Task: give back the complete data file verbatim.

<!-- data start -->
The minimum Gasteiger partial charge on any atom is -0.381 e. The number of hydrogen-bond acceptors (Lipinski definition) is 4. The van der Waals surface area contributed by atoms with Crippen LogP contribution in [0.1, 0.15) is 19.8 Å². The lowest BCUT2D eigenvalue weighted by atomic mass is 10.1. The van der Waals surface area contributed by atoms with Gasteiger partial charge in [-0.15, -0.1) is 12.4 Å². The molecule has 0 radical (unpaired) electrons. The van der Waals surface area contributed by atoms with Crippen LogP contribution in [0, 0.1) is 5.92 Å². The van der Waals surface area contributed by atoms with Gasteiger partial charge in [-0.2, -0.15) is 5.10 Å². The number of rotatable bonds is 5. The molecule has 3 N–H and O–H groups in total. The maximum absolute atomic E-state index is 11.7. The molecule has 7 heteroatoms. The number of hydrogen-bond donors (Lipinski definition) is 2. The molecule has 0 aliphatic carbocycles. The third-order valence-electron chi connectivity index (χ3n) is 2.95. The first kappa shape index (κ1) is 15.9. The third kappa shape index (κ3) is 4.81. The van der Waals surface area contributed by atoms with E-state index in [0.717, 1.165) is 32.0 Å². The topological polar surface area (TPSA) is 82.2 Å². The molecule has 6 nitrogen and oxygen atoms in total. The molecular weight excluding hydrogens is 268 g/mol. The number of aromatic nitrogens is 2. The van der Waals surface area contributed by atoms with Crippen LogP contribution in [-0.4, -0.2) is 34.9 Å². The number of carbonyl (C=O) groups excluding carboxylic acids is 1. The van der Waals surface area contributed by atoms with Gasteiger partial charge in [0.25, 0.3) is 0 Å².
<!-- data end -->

The minimum Gasteiger partial charge on any atom is -0.381 e. The number of hydrogen-bond acceptors (Lipinski definition) is 4. The van der Waals surface area contributed by atoms with Crippen LogP contribution in [0.1, 0.15) is 19.8 Å². The lowest BCUT2D eigenvalue weighted by atomic mass is 10.1. The van der Waals surface area contributed by atoms with Gasteiger partial charge in [-0.15, -0.1) is 12.4 Å². The molecule has 0 radical (unpaired) electrons. The van der Waals surface area contributed by atoms with Crippen LogP contribution in [0, 0.1) is 5.92 Å². The van der Waals surface area contributed by atoms with Gasteiger partial charge in [-0.2, -0.15) is 5.10 Å². The number of rotatable bonds is 5. The molecule has 3 N–H and O–H groups in total. The maximum absolute atomic E-state index is 11.7. The molecule has 7 heteroatoms. The number of hydrogen-bond donors (Lipinski definition) is 2. The molecule has 0 aliphatic carbocycles. The third-order valence-electron chi connectivity index (χ3n) is 2.95. The first kappa shape index (κ1) is 15.9. The third kappa shape index (κ3) is 4.81. The van der Waals surface area contributed by atoms with E-state index in [0.717, 1.165) is 32.0 Å². The topological polar surface area (TPSA) is 82.2 Å². The molecule has 6 nitrogen and oxygen atoms in total. The molecular weight excluding hydrogens is 268 g/mol. The number of aromatic nitrogens is 2. The van der Waals surface area contributed by atoms with Crippen LogP contribution in [-0.4, -0.2) is 34.9 Å². The number of carbonyl (C=O) groups excluding carboxylic acids is 1. The van der Waals surface area contributed by atoms with Gasteiger partial charge in [0.25, 0.3) is 0 Å².